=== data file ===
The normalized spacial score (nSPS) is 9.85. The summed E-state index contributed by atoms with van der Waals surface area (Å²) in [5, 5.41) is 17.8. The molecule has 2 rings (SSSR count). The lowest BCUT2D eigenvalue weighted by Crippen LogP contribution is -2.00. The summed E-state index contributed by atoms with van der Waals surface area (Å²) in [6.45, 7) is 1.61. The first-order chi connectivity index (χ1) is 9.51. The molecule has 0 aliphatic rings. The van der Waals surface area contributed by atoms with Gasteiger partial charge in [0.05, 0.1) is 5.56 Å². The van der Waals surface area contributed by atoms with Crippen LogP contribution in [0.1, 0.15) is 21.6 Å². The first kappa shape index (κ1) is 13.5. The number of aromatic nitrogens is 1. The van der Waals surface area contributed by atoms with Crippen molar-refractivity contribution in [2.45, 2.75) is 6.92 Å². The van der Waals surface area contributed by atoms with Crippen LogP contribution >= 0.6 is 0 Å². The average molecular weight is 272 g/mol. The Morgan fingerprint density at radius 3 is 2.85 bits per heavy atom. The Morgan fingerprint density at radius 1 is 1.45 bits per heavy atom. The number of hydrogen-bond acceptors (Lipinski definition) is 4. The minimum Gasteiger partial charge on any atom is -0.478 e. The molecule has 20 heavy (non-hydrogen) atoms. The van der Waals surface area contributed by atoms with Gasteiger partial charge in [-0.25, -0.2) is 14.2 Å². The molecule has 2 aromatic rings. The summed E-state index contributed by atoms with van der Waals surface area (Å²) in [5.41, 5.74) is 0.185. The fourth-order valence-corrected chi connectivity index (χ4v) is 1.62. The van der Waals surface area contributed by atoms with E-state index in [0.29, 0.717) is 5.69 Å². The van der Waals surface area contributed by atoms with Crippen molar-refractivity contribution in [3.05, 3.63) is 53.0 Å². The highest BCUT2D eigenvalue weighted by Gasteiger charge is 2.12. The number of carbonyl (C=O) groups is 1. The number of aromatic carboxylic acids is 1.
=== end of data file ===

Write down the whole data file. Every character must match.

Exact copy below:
The normalized spacial score (nSPS) is 9.85. The summed E-state index contributed by atoms with van der Waals surface area (Å²) in [5, 5.41) is 17.8. The molecule has 2 rings (SSSR count). The lowest BCUT2D eigenvalue weighted by Crippen LogP contribution is -2.00. The summed E-state index contributed by atoms with van der Waals surface area (Å²) in [6.45, 7) is 1.61. The first-order chi connectivity index (χ1) is 9.51. The molecule has 0 aliphatic rings. The van der Waals surface area contributed by atoms with Gasteiger partial charge in [0.05, 0.1) is 5.56 Å². The van der Waals surface area contributed by atoms with Crippen LogP contribution in [0.1, 0.15) is 21.6 Å². The first kappa shape index (κ1) is 13.5. The number of aromatic nitrogens is 1. The van der Waals surface area contributed by atoms with Crippen molar-refractivity contribution in [2.45, 2.75) is 6.92 Å². The van der Waals surface area contributed by atoms with Crippen LogP contribution >= 0.6 is 0 Å². The average molecular weight is 272 g/mol. The Morgan fingerprint density at radius 3 is 2.85 bits per heavy atom. The Morgan fingerprint density at radius 1 is 1.45 bits per heavy atom. The number of hydrogen-bond acceptors (Lipinski definition) is 4. The minimum Gasteiger partial charge on any atom is -0.478 e. The molecule has 20 heavy (non-hydrogen) atoms. The van der Waals surface area contributed by atoms with Gasteiger partial charge in [-0.25, -0.2) is 14.2 Å². The molecule has 2 aromatic rings. The summed E-state index contributed by atoms with van der Waals surface area (Å²) in [5.41, 5.74) is 0.185. The fourth-order valence-corrected chi connectivity index (χ4v) is 1.62. The van der Waals surface area contributed by atoms with E-state index in [0.29, 0.717) is 5.69 Å². The van der Waals surface area contributed by atoms with Crippen molar-refractivity contribution in [3.05, 3.63) is 53.0 Å². The highest BCUT2D eigenvalue weighted by Gasteiger charge is 2.12. The number of carbonyl (C=O) groups is 1. The number of aromatic carboxylic acids is 1.